The most asked question about our shoot was the equipment used, and even though in our photo classes we stress it’s not the equipment that makes the photographer or photograph I will make the addendum that you may need some specialized equipment for a commercial shoot so you can achieve the shot that both you and your client envision.
Below you’ll find the equipment used for the book cover shoot, some of these items I would recommend for your blog/product shooting please feel free to ask us any questions!
//OUR BOOK SHOOT EQUIPMENT//
A full frame sensor camera- If you are shooting commercially you will want to be using a full frame camera.* Most of our consumer cameras are crop sensor not full frame, the one that I shoot with is cropped, but I wish it was full frame! I found this blog post helpful in explaining the difference.
A sturdy tripod with a pistol grip.-Michelle found this steal of a tripod. She bought hers (the same one) for twice the price, it’s on sale right now, so if you are in the market for a tripod I would urge you not to wait!
A side arm. If you don’t know about this and you are shooting food or product shots overhead this will be a game changer! It allows your camera to be positioned parallel to what you are shooting below it. No more dangerously having your tripod at the edge of your board in precarious positions! We like the Manfrotto (very sturdy).
Sandbag-A sandbag will help with balance when using the aforementioned side arm.
Laptop for tethered shooting.
Lightroom 5, for shooting tethered. All this tether talk, now you may want to know what the heck I’m talking about? Michelle promised a quick tute on it but basically it’s shooting and having the images pop up on your laptop screen in Lightroom. It helps to really be able to see the details that you may have missed if you were looking solely at your LCD screen.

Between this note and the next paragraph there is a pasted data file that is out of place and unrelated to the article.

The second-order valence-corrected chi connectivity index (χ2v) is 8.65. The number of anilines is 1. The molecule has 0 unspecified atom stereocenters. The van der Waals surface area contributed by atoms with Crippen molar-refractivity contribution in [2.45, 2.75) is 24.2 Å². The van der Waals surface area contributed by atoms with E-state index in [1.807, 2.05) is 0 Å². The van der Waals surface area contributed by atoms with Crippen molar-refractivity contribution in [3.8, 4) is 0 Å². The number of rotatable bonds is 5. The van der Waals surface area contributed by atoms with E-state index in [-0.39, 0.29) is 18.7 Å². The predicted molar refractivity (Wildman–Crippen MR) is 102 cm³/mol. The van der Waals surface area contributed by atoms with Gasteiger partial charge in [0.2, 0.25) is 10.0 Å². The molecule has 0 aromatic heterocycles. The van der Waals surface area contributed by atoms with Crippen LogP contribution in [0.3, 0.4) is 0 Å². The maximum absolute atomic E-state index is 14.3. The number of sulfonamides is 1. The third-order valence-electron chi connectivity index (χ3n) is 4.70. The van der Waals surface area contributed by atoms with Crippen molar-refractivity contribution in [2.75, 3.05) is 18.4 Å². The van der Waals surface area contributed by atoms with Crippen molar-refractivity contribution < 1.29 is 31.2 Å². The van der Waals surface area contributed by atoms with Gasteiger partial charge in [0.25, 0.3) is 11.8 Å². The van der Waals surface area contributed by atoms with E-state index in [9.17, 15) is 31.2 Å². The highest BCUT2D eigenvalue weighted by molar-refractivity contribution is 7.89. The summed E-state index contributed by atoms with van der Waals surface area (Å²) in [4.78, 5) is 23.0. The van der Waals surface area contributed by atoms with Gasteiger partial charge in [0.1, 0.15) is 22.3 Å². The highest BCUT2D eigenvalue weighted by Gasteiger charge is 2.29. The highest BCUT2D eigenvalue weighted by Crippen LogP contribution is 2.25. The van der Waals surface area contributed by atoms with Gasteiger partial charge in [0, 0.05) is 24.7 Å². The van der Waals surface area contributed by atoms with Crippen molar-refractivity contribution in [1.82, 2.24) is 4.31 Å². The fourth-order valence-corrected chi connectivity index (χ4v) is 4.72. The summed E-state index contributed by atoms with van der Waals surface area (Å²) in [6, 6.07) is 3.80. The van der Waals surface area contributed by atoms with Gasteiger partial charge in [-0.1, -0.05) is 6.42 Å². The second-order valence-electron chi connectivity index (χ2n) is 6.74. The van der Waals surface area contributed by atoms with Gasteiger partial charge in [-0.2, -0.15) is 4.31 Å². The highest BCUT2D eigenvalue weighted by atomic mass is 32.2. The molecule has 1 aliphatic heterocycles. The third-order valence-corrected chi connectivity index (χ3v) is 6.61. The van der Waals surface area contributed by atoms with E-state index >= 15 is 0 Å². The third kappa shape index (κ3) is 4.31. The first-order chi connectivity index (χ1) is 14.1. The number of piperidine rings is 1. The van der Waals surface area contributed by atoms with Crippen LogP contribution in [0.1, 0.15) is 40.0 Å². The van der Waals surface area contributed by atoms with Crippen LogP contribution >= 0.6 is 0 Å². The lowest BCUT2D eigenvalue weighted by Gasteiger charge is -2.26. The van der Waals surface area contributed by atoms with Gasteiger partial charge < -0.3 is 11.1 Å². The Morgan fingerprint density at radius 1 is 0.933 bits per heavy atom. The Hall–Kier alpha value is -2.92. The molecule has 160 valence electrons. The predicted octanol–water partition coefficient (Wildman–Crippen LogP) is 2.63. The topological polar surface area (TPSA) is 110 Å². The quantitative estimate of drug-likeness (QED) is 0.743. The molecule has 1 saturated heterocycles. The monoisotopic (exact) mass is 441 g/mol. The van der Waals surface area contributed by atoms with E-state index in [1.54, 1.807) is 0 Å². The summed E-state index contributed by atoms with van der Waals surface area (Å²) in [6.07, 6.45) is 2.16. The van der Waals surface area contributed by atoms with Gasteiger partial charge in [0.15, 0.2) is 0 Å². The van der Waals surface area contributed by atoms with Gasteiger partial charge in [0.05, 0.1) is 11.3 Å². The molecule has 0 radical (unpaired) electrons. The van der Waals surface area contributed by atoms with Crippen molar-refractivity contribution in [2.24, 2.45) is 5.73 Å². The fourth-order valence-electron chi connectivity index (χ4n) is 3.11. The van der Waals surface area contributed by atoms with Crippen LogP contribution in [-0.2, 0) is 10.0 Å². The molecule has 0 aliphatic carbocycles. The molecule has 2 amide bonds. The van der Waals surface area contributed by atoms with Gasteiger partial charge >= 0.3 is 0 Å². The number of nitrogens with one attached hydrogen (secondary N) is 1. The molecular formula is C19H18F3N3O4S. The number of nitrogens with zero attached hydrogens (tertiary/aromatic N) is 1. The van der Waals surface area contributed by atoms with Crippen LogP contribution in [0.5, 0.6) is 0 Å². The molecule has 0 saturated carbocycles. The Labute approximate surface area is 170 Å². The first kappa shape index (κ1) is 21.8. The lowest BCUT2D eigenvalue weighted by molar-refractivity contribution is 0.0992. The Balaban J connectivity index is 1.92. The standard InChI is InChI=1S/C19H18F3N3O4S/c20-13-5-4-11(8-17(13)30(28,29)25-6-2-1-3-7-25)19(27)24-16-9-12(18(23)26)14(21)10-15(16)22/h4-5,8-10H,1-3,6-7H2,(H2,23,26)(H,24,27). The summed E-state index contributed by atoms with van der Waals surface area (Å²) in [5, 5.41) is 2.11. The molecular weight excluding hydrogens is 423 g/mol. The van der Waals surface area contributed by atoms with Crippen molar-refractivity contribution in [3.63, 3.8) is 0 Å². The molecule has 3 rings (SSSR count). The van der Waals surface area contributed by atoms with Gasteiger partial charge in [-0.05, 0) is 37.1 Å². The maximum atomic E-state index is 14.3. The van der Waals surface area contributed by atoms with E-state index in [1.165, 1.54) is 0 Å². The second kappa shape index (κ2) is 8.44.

Some things we didn’t have but would have been useful:
Photo assistant-We all took turns holding the small reflector but it would have been nice to delegate the task to an intern!
As you can see we stayed true to form and maintained a less is more philosophy. Michelle’s shooting was sublime (I have always been a fan of how she captures light), Sanae is pretty much a creative genius her props were insane and we were both humbled by her humbleness. You of course can take any of this info and translate it into any of your future shoots, good luck!
*For those starting out you can always rent a full frame camera for your shoots. My suggestion is to always practice with any equipment you rent and aren’t familiar with prior to shooting for your client.
Miss Tristan B. is the proprietress of Besotted Brand and the writer of this delightful blog. She recently re-located to sunny Seattle with her handsome husband and two pups, they just welcomed to the world a baby girl. Her lofty goal here is to make this a creative resource repository and to inspire you to fall truly, madly, deeply in love with your life.
Before I start this post, I do want to do what I never like seeing other bloggers do and apologize for my absence. I am sorry, I want to be here more than anything and I am working on trying to figure out the next phase of this here site and how I can come back on a more frequent basis. I am not doing great on the work/mom balance (or juggle) and trying to figure out how to do that; obviously it’s possible I see others doing it and flourishing (and it kind of makes me feel super inept) but I will persevere and hopefully I can share soon what worked for me and my chronically inept mommy self! And now back to the post…
On Instagram last week I made a mention that we (Michelle and myself) were in the process of prepping for a book cover shoot! The amazingly talented Sanae Ishida (pron. sun-eye) is working on her second book this year (a very unique take on a sewing book) and asked Michelle and I to help out with the book cover shoot. We were so honored to be chosen for this incredible opportunity (Sanae is both a talented photographer and stylist in her own right, so it’s an extra honor and a whole lot of extra pressure!) Michelle and I are always fascinated by the creative process and the challenge of figuring things out and this has definitely been a learning curve. There isn’t exactly a book or resource on how to shoot a book cover so we thought we would show you our process and behind the scenes. We shoot this week, a two day shoot, the second day at Aran of Cannelle et Vanille‘s famed studio! [Read more…]